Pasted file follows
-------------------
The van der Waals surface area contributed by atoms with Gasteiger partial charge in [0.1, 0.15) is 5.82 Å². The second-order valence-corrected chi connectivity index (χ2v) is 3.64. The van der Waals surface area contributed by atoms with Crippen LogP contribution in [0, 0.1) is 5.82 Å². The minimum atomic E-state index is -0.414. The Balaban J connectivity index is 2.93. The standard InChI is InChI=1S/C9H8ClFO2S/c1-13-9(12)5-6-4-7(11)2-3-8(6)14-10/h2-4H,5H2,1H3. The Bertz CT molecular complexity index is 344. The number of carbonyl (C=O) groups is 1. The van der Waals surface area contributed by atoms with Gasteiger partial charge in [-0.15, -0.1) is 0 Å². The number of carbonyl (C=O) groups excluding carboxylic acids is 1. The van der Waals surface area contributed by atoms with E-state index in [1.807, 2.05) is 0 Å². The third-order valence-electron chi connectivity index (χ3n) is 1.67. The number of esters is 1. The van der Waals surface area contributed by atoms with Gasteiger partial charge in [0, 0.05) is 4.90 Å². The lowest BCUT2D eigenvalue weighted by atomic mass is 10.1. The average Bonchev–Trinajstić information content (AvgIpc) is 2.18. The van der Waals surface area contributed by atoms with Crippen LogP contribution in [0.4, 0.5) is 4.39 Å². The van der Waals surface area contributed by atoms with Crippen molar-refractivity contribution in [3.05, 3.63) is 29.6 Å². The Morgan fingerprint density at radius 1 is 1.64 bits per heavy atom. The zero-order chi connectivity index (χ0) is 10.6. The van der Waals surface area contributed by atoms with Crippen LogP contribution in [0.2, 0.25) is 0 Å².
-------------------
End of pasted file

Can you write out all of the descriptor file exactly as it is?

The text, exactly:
The van der Waals surface area contributed by atoms with Gasteiger partial charge in [0.1, 0.15) is 5.82 Å². The second-order valence-corrected chi connectivity index (χ2v) is 3.64. The van der Waals surface area contributed by atoms with Crippen LogP contribution in [0, 0.1) is 5.82 Å². The minimum atomic E-state index is -0.414. The Balaban J connectivity index is 2.93. The standard InChI is InChI=1S/C9H8ClFO2S/c1-13-9(12)5-6-4-7(11)2-3-8(6)14-10/h2-4H,5H2,1H3. The Bertz CT molecular complexity index is 344. The number of carbonyl (C=O) groups is 1. The van der Waals surface area contributed by atoms with Gasteiger partial charge in [-0.15, -0.1) is 0 Å². The number of carbonyl (C=O) groups excluding carboxylic acids is 1. The van der Waals surface area contributed by atoms with E-state index in [1.807, 2.05) is 0 Å². The third-order valence-electron chi connectivity index (χ3n) is 1.67. The number of esters is 1. The van der Waals surface area contributed by atoms with Gasteiger partial charge in [0, 0.05) is 4.90 Å². The lowest BCUT2D eigenvalue weighted by atomic mass is 10.1. The average Bonchev–Trinajstić information content (AvgIpc) is 2.18. The van der Waals surface area contributed by atoms with Crippen LogP contribution in [0.4, 0.5) is 4.39 Å². The van der Waals surface area contributed by atoms with Crippen molar-refractivity contribution in [3.05, 3.63) is 29.6 Å². The Morgan fingerprint density at radius 1 is 1.64 bits per heavy atom. The zero-order chi connectivity index (χ0) is 10.6. The van der Waals surface area contributed by atoms with Crippen LogP contribution in [0.2, 0.25) is 0 Å².